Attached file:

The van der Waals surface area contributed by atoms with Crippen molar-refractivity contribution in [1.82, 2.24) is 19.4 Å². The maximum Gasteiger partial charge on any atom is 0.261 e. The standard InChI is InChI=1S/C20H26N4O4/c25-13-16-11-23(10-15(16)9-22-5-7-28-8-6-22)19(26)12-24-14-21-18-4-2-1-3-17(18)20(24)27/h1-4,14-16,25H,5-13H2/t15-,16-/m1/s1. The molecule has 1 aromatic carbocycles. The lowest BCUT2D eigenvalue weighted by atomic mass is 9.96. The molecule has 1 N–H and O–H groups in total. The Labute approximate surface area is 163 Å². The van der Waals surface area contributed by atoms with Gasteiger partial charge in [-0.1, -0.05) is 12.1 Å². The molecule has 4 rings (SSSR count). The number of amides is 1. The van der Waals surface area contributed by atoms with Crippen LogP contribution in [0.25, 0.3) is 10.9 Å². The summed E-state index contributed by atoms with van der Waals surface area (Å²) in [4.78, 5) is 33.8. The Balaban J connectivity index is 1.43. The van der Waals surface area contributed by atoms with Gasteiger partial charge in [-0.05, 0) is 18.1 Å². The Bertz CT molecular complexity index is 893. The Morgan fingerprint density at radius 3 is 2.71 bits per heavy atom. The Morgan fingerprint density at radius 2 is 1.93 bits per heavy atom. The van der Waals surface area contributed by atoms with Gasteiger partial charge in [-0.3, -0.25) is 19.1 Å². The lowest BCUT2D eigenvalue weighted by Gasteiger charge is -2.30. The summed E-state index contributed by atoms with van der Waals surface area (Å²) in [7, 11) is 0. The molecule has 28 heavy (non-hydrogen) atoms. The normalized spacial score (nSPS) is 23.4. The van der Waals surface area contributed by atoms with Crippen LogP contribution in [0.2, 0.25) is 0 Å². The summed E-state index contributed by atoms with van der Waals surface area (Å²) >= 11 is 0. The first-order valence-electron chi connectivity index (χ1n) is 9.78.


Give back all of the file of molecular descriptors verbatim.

The van der Waals surface area contributed by atoms with Crippen molar-refractivity contribution in [1.82, 2.24) is 19.4 Å². The maximum Gasteiger partial charge on any atom is 0.261 e. The standard InChI is InChI=1S/C20H26N4O4/c25-13-16-11-23(10-15(16)9-22-5-7-28-8-6-22)19(26)12-24-14-21-18-4-2-1-3-17(18)20(24)27/h1-4,14-16,25H,5-13H2/t15-,16-/m1/s1. The molecule has 1 aromatic carbocycles. The lowest BCUT2D eigenvalue weighted by atomic mass is 9.96. The molecule has 1 N–H and O–H groups in total. The Labute approximate surface area is 163 Å². The van der Waals surface area contributed by atoms with Gasteiger partial charge in [-0.1, -0.05) is 12.1 Å². The molecule has 4 rings (SSSR count). The number of amides is 1. The van der Waals surface area contributed by atoms with Crippen LogP contribution in [0.25, 0.3) is 10.9 Å². The summed E-state index contributed by atoms with van der Waals surface area (Å²) in [4.78, 5) is 33.8. The Balaban J connectivity index is 1.43. The van der Waals surface area contributed by atoms with Gasteiger partial charge in [-0.05, 0) is 18.1 Å². The Bertz CT molecular complexity index is 893. The Morgan fingerprint density at radius 3 is 2.71 bits per heavy atom. The Morgan fingerprint density at radius 2 is 1.93 bits per heavy atom. The van der Waals surface area contributed by atoms with Gasteiger partial charge in [-0.3, -0.25) is 19.1 Å². The lowest BCUT2D eigenvalue weighted by Gasteiger charge is -2.30. The summed E-state index contributed by atoms with van der Waals surface area (Å²) in [7, 11) is 0. The molecule has 28 heavy (non-hydrogen) atoms. The normalized spacial score (nSPS) is 23.4. The van der Waals surface area contributed by atoms with Crippen LogP contribution in [0.2, 0.25) is 0 Å². The summed E-state index contributed by atoms with van der Waals surface area (Å²) >= 11 is 0. The first-order valence-electron chi connectivity index (χ1n) is 9.78.